My brother and I just started cutting with the pavers on the base on our last job, and wow not to mention the time it saved us, but the lines are so much cleaner now, we won't be cutting any other way now.

-Cameron
Your lines are cleaner now because you weren't doing it right the other way, its all in the set up of the curves.
Reply With Quote
  #12 (permalink)  
Old 09-14-2008, 09:57 AM
Tanner's Avatar
Gold Oak Member
 
Join Date: Feb 2007
USDA Zone 5
Posts: 22
Tanner is an unknown quantity at this point
To each his/her own

We cut everything on the ground with a quick cut. The only time we take out our table saws are for step and wall caps and for bullnose coping around pools. We've done it both ways but cutting on the ground you can really get a nice round cut and in a quarter of the time. We have three installation crews and everyone is left to work in their own way but they all chose this method.

T.
Reply With Quote
  #13 (permalink)  
Old 09-14-2008, 12:00 PM
eastern1's Avatar
Seedling
 
Join Date: Feb 2008
Location: Eastern Ontario
USDA Zone 5
Posts: 140
eastern1 is on a distinguished road
It may be faster, but man who really wants to breathe that poison, don't you guys care about your health? We would be fined by ministry of labour for producing toxic fumes.
Reply With Quote
  #14 (permalink)  
Old 09-14-2008, 04:59 PM
Sapling
 
Join Date: Nov 2007
Location: long island new york
USDA Zone 10
Posts: 245
zullo-design is on a distinguished road
I usually just use my radius point and my tape scribe a light line on my curve with a pencil then use the cut off saw to scribe it and then just have a guy bring me the marked pavers piece by piece (by the time Im done cutting he's back with the next piece). unless the radius is large enough to make it without removing the pieces, most outside curves are but the insides I prefer to cut outside. either way scribing it with the saw ensures that all the corners line up and the cut looks curved.
__________________


www.ZULLO-DESIGN.com
Reply With Quote
  #15 (permalink)  
Old 09-14-2008, 06:31 PM
eastern1's Avatar
Seedling
 
Join Date: Feb 2008
Location: Eastern Ontario
USDA Zone 5
Posts: 140
eastern1 is on a distinguished road
Quote:
Originally Posted by zullo-design View Post
I usually just use my radius point and my tape scribe a light line on my curve with a pencil then use the cut off saw to scribe it and then just have a guy bring me the marked pavers piece by piece (by the time Im done cutting he's back with the next piece). unless the radius is large enough to make it without removing the pieces, most outside curves are but the insides I prefer to cut outside. either way scribing it with the saw ensures that all the corners line up and the cut looks curved.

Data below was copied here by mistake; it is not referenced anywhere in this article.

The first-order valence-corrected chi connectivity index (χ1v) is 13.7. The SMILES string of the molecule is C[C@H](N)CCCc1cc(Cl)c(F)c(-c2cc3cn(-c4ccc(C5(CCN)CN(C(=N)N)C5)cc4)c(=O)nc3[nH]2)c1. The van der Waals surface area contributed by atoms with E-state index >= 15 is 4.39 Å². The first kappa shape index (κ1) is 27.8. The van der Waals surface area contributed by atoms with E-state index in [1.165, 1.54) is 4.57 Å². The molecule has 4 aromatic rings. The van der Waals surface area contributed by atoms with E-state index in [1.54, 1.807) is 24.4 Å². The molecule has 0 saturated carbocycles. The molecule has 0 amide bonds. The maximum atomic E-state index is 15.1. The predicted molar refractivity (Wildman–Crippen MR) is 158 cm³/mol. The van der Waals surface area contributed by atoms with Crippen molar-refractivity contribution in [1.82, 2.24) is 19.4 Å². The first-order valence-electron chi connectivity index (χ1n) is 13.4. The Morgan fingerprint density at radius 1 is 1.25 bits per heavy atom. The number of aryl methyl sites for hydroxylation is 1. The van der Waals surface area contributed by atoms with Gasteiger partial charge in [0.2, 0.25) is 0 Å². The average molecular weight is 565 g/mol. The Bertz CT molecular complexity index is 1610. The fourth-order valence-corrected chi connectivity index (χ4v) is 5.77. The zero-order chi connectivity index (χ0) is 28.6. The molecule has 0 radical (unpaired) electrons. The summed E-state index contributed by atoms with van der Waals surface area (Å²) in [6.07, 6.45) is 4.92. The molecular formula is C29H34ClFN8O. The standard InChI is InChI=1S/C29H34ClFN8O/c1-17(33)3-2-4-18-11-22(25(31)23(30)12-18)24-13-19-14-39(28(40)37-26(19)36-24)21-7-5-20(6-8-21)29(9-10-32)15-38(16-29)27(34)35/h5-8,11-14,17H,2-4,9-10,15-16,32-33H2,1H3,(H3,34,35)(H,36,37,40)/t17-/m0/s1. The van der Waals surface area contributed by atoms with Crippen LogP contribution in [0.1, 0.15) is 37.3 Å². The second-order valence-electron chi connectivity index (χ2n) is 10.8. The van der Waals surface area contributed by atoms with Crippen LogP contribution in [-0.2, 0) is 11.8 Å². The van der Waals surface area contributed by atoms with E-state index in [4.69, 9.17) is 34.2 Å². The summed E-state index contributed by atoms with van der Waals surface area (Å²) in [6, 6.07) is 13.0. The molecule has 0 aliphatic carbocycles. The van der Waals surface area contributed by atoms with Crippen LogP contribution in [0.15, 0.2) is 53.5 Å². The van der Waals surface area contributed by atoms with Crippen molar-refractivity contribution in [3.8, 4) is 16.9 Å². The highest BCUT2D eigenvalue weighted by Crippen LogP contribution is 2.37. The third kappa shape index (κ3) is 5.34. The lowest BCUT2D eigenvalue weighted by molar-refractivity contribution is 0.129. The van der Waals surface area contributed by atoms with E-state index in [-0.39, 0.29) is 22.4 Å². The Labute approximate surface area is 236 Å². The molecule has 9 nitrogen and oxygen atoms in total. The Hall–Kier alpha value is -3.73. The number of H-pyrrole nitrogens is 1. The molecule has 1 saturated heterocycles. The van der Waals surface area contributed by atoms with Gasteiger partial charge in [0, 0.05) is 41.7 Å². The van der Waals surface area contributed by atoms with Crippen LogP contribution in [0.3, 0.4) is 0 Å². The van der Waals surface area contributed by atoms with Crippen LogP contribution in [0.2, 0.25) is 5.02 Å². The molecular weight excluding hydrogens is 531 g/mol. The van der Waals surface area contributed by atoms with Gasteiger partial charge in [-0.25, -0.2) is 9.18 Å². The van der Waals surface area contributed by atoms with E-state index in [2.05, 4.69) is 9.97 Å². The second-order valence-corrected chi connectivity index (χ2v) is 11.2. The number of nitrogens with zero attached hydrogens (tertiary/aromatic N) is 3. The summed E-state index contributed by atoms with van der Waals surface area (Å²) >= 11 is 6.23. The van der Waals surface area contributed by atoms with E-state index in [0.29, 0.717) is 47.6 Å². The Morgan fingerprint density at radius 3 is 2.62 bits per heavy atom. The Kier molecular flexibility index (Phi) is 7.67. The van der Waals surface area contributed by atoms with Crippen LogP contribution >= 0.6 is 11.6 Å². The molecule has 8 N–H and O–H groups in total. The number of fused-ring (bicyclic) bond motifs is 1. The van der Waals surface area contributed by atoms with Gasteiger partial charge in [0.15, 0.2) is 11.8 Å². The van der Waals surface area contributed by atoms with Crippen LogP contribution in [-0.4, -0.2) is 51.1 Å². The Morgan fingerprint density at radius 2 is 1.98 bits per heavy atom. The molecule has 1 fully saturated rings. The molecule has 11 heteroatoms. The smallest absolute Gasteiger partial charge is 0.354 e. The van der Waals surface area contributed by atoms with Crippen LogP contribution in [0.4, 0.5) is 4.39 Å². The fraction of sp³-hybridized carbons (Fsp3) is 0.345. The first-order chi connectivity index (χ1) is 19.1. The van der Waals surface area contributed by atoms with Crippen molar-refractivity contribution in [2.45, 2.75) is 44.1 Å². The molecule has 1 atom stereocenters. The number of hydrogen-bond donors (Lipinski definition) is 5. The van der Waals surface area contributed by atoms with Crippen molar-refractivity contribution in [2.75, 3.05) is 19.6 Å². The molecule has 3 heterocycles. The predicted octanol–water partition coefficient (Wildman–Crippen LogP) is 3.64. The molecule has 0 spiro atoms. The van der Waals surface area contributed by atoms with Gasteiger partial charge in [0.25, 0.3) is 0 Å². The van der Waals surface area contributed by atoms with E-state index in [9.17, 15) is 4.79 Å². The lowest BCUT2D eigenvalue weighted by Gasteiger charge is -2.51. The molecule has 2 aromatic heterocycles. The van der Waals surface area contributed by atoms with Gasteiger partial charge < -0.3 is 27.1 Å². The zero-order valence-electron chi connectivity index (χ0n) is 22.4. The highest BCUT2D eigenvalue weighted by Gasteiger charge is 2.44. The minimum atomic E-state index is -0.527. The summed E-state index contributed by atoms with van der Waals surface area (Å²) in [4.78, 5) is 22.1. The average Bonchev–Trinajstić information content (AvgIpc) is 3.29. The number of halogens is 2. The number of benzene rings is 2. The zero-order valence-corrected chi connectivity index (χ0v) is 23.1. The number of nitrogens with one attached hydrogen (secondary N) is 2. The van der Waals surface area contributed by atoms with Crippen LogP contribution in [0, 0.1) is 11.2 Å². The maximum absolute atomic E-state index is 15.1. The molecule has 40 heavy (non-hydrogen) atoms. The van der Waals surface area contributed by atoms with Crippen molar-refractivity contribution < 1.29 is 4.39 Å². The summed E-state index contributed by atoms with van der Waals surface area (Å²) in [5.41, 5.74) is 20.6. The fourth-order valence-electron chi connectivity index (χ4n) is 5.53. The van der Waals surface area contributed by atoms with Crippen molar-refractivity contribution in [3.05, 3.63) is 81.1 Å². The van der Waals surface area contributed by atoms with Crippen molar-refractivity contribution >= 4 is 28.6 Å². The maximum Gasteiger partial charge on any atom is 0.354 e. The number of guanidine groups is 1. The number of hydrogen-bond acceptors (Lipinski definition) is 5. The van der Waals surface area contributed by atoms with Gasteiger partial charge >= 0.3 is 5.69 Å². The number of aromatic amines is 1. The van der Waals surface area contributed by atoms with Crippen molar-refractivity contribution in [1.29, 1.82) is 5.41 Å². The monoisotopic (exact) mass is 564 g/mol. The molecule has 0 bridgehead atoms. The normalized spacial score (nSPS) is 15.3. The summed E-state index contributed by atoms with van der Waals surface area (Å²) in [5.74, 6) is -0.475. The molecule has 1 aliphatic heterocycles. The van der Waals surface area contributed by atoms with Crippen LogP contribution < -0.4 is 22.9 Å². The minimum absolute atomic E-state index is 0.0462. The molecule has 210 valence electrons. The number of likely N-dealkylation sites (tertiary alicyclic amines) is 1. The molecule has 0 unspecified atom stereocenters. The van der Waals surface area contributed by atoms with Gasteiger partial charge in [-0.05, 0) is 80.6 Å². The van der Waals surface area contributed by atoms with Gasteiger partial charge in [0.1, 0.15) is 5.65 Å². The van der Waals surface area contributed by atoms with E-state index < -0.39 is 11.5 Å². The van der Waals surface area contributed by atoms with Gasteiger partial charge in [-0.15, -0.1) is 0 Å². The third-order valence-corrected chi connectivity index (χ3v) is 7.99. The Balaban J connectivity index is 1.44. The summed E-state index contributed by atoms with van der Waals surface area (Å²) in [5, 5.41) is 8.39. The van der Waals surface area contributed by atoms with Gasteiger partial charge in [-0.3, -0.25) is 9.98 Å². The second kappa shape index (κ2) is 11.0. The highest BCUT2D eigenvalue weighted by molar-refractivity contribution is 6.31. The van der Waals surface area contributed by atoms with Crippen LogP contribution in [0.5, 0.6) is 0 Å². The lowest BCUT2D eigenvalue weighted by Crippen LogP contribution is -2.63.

Exactly but we take it a step further, the guy brings 5 or 6 at a time and puts them back. Its a constant flow, I get a third guy to go behind and lay the soldier or soldiers if there is an offset border and then he does the restraint. Its like clockwork.
Reply With Quote
Reply





Thread Tools

Posting Rules
You may not post new threads
You may not post replies
You may not post attachments
You may not edit your posts

BB code is On
Smilies are On
[IMG] code is On
HTML code is Off
Trackbacks are On
Pingbacks are On
Refbacks are On


Free Landscaping Magazines
Similar Threads
Thread Thread Starter Forum Replies Last Post
great for marking curves joshuatree Hardscaping 13 11-29-2007 06:38 PM
Gas Portable Cut Off Saw Coxlandscaping Hardscaping 5 07-19-2007 03:22 PM
Cut Off Saws bricknblock Lawn & Landscape Maintenance 6 08-30-2006 07:54 PM
cement drive cut out smittybros Hardscaping 3 08-04-2005 09:14 PM

All times are GMT -4. The time now is 07:51 PM.


Powered by vBulletin®
Copyright ©2000 - 2014, Jelsoft Enterprises Ltd.
SEO by vBSEO 3.3.2
Copyright 2003-2013 Ground Trades Xchange, LLC